Like Canada, the European Union is preparing counter-measures against USA tariffs on steel and aluminium imports, in line with World Trade Organisation rules, Merkel said.
European Union nations' failure to speak and act with one voice overseas is a "danger", Merkel warned, as is the fact "that we have no collective approach to the question of managing migration", vital if freedom of movement within Europe's borders is to be upheld.
"We won't let ourselves be ripped off again and again", Merkel said.
"I can not be part of an integration summit where there is one participant who in an article compared my strategy on homeland to the homeland understanding of the Nazis", Seehofer told reporters. Highlighting that the document is still "legally-binding" as far as Germany is concerned, Merkel said she would uphold it but her patience after Trump's about-face had worn thin.
Trump has already announced tariffs on steel and aluminum imports from Canada and Europe, which will impact major exporter Germany and he intends to hit another key sector for the German economy-auto exports.
Companies likely to take advantage - slowly - of net neutralitys end
Those last two should stick out to you, as they have been key points in the debates surrounding net neutrality rules. Nor could they charge Netflix and other video services extra to reach viewers more smoothly.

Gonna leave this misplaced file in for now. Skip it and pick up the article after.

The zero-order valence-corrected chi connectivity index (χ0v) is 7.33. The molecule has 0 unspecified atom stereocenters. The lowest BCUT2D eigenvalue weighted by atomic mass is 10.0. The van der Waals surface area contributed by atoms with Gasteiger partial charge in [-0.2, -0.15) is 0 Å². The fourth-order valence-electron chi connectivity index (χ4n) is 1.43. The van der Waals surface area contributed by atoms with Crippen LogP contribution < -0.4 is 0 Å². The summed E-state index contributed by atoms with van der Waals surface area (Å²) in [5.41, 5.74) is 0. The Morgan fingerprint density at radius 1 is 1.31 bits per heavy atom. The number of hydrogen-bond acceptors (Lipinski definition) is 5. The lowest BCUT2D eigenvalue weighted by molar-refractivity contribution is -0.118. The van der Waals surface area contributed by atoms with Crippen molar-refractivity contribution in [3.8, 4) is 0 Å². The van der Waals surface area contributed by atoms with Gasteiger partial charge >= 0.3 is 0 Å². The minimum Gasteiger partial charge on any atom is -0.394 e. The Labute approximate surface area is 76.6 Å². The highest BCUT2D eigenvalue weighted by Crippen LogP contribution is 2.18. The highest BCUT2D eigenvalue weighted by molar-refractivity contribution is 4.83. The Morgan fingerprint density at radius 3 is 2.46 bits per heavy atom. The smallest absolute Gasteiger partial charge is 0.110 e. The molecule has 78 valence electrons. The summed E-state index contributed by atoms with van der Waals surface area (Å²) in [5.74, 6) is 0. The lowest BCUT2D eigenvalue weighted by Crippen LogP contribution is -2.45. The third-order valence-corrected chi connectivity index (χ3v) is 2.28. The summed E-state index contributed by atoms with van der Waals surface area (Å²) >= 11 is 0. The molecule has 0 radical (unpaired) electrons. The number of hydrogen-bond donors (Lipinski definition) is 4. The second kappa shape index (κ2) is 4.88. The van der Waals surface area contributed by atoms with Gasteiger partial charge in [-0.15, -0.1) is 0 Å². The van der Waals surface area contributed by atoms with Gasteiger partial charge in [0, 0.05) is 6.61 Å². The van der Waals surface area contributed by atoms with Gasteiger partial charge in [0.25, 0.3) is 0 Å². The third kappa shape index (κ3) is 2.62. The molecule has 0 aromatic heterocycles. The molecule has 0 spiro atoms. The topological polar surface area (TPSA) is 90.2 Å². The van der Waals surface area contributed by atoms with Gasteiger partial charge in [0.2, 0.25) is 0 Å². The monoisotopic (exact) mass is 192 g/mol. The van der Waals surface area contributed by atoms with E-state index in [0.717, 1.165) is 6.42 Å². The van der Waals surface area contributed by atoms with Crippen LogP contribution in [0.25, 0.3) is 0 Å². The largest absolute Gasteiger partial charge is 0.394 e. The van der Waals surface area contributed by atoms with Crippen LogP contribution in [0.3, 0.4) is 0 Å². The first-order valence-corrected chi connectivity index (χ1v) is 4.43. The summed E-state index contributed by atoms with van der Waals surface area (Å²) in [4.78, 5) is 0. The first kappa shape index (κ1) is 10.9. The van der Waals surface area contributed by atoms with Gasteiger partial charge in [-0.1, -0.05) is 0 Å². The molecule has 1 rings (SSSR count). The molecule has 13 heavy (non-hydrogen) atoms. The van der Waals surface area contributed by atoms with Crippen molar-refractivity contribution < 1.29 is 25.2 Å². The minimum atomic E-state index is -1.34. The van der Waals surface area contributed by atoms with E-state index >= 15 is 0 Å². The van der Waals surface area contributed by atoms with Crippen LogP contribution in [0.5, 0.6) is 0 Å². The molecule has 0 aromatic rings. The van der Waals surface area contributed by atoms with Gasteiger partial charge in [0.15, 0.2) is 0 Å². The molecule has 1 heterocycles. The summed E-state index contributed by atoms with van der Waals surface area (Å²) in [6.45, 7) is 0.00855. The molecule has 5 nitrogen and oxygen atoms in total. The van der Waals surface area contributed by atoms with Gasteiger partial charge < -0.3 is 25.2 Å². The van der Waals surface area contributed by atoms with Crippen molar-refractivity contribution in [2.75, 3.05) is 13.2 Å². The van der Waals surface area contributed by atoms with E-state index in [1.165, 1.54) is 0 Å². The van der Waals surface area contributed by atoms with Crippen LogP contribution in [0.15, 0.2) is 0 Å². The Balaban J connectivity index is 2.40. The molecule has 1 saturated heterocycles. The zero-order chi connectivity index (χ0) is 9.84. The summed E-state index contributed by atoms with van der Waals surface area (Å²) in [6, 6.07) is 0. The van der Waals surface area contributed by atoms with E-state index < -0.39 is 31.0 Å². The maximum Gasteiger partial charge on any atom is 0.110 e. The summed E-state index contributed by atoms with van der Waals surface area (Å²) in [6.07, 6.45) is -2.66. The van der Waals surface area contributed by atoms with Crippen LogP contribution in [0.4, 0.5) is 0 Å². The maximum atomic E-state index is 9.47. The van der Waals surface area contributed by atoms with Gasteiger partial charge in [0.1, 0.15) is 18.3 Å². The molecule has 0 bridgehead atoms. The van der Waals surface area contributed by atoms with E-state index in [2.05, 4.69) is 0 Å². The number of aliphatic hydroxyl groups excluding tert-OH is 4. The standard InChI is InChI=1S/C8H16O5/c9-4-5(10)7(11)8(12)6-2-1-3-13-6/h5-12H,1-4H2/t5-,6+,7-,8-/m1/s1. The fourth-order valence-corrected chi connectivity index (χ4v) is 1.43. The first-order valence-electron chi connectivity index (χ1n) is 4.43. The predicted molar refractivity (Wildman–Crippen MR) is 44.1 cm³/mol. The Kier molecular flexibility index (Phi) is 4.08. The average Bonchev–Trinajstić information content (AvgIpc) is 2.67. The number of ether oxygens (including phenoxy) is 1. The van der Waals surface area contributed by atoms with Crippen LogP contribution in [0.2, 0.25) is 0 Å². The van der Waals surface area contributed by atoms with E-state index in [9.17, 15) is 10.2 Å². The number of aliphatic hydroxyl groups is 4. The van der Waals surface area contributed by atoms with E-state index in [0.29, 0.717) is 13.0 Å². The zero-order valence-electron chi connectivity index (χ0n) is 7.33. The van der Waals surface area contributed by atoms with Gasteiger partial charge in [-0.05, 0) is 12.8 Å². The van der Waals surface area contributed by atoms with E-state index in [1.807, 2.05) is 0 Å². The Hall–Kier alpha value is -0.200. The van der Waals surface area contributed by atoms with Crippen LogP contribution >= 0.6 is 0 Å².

The picture (and many memes) have since gone viral on the internet, and Trump raised it himself at the news conference after he was asked about his relationship with Canadian Prime Minister Justin Trudeau.
Mr Trump had already threatened to divide the G7, made up of the US, France, UK, Italy, Germany, Japan and Canada, when he suggested Russian Federation should be allowed to rejoin the group. "But if you include services in the trade balance, the US has big surplus with Europe".
Meanwhile, Trump's off to Singapore to meet up with North Korea's Supreme Leader Kim Jong-un who landed in the country earlier today.
Trump's tweets appeared to single out Trudeau, alleging he was "very dishonest & weak" in a series of Twitter posts as he backed out of the joint statement on fair trade, saying it should now be called "fool trade".
Trump advisers Larry Kudlow and Peter Navarro nonetheless toed the presidential line, savaging Trudeau in Sunday show appearances over what Kudlow acknowledged were "things that the prime minister has said before, basically". In late May, Washington slapped its allies with import tariffs on steel and aluminum after it failed to win concessions from its trading partners. Then you carry your eyes toward the border of the picture and spot French President Emmanuel Macron and British Prime Minister Theresa May. We are sticking to them and whoever reneges on them is showing incoherence and inconsistency.